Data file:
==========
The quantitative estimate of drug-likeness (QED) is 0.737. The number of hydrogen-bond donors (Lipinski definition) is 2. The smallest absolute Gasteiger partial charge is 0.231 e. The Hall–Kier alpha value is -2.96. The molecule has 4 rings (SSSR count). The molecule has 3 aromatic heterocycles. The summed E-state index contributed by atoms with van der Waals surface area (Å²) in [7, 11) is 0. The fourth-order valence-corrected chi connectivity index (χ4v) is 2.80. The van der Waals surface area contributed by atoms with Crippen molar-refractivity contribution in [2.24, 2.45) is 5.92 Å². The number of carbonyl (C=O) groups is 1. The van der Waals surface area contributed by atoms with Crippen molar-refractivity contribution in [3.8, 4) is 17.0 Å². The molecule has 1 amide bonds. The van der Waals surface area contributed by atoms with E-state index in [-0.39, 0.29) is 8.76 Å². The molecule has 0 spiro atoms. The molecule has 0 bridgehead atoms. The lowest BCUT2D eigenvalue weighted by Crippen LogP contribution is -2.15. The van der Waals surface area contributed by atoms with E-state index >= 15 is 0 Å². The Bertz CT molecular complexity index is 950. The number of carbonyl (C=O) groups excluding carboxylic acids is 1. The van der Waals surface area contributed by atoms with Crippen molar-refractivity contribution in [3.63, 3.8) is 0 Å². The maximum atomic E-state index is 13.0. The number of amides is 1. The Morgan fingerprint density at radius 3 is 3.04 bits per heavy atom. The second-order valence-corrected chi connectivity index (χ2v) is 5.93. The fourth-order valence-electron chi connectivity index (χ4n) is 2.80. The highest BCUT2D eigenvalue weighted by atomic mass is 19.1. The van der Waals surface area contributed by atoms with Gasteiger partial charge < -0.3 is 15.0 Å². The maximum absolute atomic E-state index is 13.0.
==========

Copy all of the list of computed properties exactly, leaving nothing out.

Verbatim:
The quantitative estimate of drug-likeness (QED) is 0.737. The number of hydrogen-bond donors (Lipinski definition) is 2. The smallest absolute Gasteiger partial charge is 0.231 e. The Hall–Kier alpha value is -2.96. The molecule has 4 rings (SSSR count). The molecule has 3 aromatic heterocycles. The summed E-state index contributed by atoms with van der Waals surface area (Å²) in [7, 11) is 0. The fourth-order valence-corrected chi connectivity index (χ4v) is 2.80. The van der Waals surface area contributed by atoms with Crippen molar-refractivity contribution in [2.24, 2.45) is 5.92 Å². The number of carbonyl (C=O) groups is 1. The van der Waals surface area contributed by atoms with Crippen molar-refractivity contribution in [3.8, 4) is 17.0 Å². The molecule has 1 amide bonds. The van der Waals surface area contributed by atoms with E-state index in [-0.39, 0.29) is 8.76 Å². The molecule has 0 spiro atoms. The molecule has 0 bridgehead atoms. The lowest BCUT2D eigenvalue weighted by Crippen LogP contribution is -2.15. The van der Waals surface area contributed by atoms with E-state index >= 15 is 0 Å². The Bertz CT molecular complexity index is 950. The number of carbonyl (C=O) groups excluding carboxylic acids is 1. The van der Waals surface area contributed by atoms with Crippen molar-refractivity contribution in [3.63, 3.8) is 0 Å². The maximum atomic E-state index is 13.0. The number of amides is 1. The Morgan fingerprint density at radius 3 is 3.04 bits per heavy atom. The second-order valence-corrected chi connectivity index (χ2v) is 5.93. The fourth-order valence-electron chi connectivity index (χ4n) is 2.80. The highest BCUT2D eigenvalue weighted by atomic mass is 19.1. The van der Waals surface area contributed by atoms with Gasteiger partial charge < -0.3 is 15.0 Å². The maximum absolute atomic E-state index is 13.0.